GO
Loading...

Honda now a net exporter from the US

Thirty-two years after building its first car in the United States, Honda has finally reached the point where it is a net exporter of vehicles from the U.S.

The milestone caps a surge in manufacturing in the U.S. in recent years as the Japanese automaker moved more production out of Japan to adjust costs.

(Read more: Honda profit surges 46%, slightly below forecast)

"Achieving net exporter status is a natural result of our commitment and investment in the U.S. and North America," said Tetsuo Iwamura, president & CEO of Honda North America.

Adam Jeffery | CNBC

Last year, Honda exported 108,705 U.S.-made Honda and Acura vehicles while, the company imported 88,537 from Japan. In total, the automaker built 1.3 million vehicles at four U.S. assembly plants.

Shifting production to the U.S.

Honda's transition to net exporter status was driven by two factors that made it more advantageous to build and ship vehicles from the United States instead of importing them from Japan.

(Read more: Own a Honda? There's another recall)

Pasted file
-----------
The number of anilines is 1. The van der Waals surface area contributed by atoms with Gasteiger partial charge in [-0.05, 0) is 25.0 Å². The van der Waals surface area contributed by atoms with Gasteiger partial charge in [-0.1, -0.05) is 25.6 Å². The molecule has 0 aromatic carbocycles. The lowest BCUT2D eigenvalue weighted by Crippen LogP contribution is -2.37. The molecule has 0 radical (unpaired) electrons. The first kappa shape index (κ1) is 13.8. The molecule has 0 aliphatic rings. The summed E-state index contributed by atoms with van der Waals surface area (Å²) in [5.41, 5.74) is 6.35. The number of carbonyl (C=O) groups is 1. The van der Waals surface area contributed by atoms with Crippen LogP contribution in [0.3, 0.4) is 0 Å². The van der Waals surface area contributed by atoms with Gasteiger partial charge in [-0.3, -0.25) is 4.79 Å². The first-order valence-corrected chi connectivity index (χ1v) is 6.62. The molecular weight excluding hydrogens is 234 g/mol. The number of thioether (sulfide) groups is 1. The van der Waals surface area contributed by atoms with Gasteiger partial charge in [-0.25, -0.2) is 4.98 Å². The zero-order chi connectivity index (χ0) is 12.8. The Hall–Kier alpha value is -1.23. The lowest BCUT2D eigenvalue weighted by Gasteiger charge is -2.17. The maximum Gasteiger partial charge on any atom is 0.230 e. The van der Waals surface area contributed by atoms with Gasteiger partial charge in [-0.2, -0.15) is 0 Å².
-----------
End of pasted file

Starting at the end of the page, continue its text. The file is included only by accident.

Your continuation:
First, the strength of the Japanese Yen in recent years prompted the automaker to diversify its production around the world.

With the U.S. being Honda's largest market outside of Japan, and with the dollar weaker than the Yen for much of the last four years, the automaker shifted more production to plants in Ohio, Indiana and Alabama.

Second, as sales rebounded in the U.S. Honda was in a position to meet more of that demand by expanding production at its U.S. plants.

That expansion has included investing $2.7 Billion over the past three years. As a result, Honda increased its production in the U.S. by 7.4 percent in 2013.

(Read more: Honda testing high-tech solution to spot obstacles)

Last year, Honda's U.S. sales increase 7.2 percent, which was just shy of the pace of industry sales, which rose 7.6 percent.

Honda finished the year as the fifth most popular automaker in the U.S. with a 9.8 percent market share.

—By CNBC's Phil LeBeau. Follow him on Twitter @LeBeauCarNews.

Questions? Comments? BehindTheWheel@cnbc.com.

Autos